Yesterday, the ‘tween started out having a bad morning in only the way ‘tween angst manifests itself on the second day of summer break. Woe is me, I can’t see my friends, I hate cleaning my room, and it’s so boring. The good thing is, this one will say “I need attention.” That usually means I can squeeze out a hug. Or get a quick cuddle. On a good day, it also means I can get a good conversation.
I had been meaning, in the the back of my mind, to offer my kids a Yes Day. If you aren’t familiar, it’s the title of late author Amy Krouse Rosenthal’s picture book and now a movie starring Jennifer Garner. I haven’t read the book and I’ve only watched the movie trailer, but the premise is to say yes to your kid(s) for one day rather than no.
In the way I do celebrations and how I imagine events to happen (they never match up to my intended expectations and usually flop before I start), I didn’t think through it much. After a little pep talk, I suggested a Yes Day. It was still early, I had the day off, and we didn’t have anything planned other than puttering around the house. My invitation was accepted.
I explained whatever is requested today, within reason–I mean, ask for a million dollars and there’s no way I can make that happen–I’ll say yes. I decided to go with it, took a deep breath and ideas started rolling. There’s a little doughnut place within a popular shopping destination. We rarely go shopping. I said yes and off we went. We shared doughnuts for lunch. Popping in and out of shops, we wound up at a candy store and I bought a bag of overpriced candy, but who can deny a kid scoops of candy? Me, I’m a meanie mom, but she wasn’t invited today. Our final stop yielded a small box of amazonite, quartz, and rose quartz crystals.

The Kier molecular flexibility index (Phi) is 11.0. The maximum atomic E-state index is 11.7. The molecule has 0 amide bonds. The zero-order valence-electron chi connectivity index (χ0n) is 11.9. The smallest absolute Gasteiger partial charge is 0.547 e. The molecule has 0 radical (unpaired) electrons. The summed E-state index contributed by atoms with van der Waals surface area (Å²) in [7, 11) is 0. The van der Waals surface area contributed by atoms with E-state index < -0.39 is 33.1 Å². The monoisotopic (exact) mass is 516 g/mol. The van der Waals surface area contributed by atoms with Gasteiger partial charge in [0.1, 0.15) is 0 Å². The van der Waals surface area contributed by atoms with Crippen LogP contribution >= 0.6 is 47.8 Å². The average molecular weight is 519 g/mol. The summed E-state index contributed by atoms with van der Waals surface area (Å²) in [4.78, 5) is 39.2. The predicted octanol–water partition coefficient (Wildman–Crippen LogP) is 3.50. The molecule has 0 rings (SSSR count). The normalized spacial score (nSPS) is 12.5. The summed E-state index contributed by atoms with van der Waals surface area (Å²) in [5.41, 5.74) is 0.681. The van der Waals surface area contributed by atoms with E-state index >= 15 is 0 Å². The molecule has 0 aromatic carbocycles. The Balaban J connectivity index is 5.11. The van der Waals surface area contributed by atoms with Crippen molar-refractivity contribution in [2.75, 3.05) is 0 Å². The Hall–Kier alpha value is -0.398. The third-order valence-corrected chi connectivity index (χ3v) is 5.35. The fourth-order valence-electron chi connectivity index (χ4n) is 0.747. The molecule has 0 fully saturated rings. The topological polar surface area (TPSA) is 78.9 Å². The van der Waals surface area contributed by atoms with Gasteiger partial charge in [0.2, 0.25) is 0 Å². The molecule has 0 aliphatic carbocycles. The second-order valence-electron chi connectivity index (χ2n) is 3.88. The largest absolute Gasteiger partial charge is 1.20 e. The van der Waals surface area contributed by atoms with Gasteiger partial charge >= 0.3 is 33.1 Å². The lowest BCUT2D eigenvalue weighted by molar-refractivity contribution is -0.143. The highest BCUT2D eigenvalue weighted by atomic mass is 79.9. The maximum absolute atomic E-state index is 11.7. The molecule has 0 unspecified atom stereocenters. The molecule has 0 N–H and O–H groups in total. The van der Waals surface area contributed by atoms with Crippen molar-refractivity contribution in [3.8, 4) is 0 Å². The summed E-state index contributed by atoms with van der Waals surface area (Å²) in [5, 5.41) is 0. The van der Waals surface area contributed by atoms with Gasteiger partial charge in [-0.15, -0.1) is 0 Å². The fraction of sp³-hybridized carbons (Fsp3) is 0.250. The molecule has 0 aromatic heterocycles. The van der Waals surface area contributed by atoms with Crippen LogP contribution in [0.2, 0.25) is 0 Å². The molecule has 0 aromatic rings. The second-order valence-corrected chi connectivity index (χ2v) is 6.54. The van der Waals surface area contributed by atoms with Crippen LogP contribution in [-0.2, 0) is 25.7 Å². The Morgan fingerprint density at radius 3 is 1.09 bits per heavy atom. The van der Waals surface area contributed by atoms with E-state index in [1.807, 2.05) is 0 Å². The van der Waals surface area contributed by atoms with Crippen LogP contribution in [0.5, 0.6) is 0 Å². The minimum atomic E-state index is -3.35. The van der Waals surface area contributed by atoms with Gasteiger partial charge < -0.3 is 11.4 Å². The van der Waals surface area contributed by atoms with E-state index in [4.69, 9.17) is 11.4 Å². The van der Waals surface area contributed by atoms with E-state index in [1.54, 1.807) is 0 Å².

We spent the rest of the afternoon watching a favorite series, cuddled on my bed with the laptop resting between us. Apparently, watching on my laptop is more fun than using the TV. Who knew?
That was it. I thought it would be a busier day. We returned home much sooner than I expected. I said yes to smaller things, moments. I honestly thought I’d have to brace myself for a long list of requests. I took a step back and watched the day unfold. I should say yes more often.
3 thoughts on “Yes, Kid!”
I love the way the day unfolded. Simple and so fun. Memory making!
Oh, the memory this prompted for me. My kiddo was having a really rough time around third grade (apparently it’s a thing that Montessori-trained educators know about, but the rest of us aren’t as aware of). It was getting serious enough to prompt therapy. After a few sessions, the therapist pulled me aside and said my child would get more out of sessions with me than with her, and trained me to do play therapy. Two sessions a week, a half-hour apiece. sitting on our living room floor with prescribed toys placed on the edge of a blanket spread beneath us. I was not allowed to give directions. I had to minimize any questioning, and focus on narrating what my child was doing and follow their direction. It was a profound experience that carried over into my special education teaching….I’m glad you experienced such closeness with your kids, and hope there are more Yes Days to come!
I think, for me at least, getting lost in the details of making sure the kids have something to do and somewhere to go gets us all overwhelmed. We live in a competitive culture where we have to make sure our kids are always busy, learning new skills, catching up on others, playdates, family trips, vacations, all of the cool events, etc…whew! Letting them take the lead once in a while is good for all of us. There are more yes days in our future.
I’m glad your therapist noticed what would benefit both your and your child. Kudos to them for training you to do play therapy.
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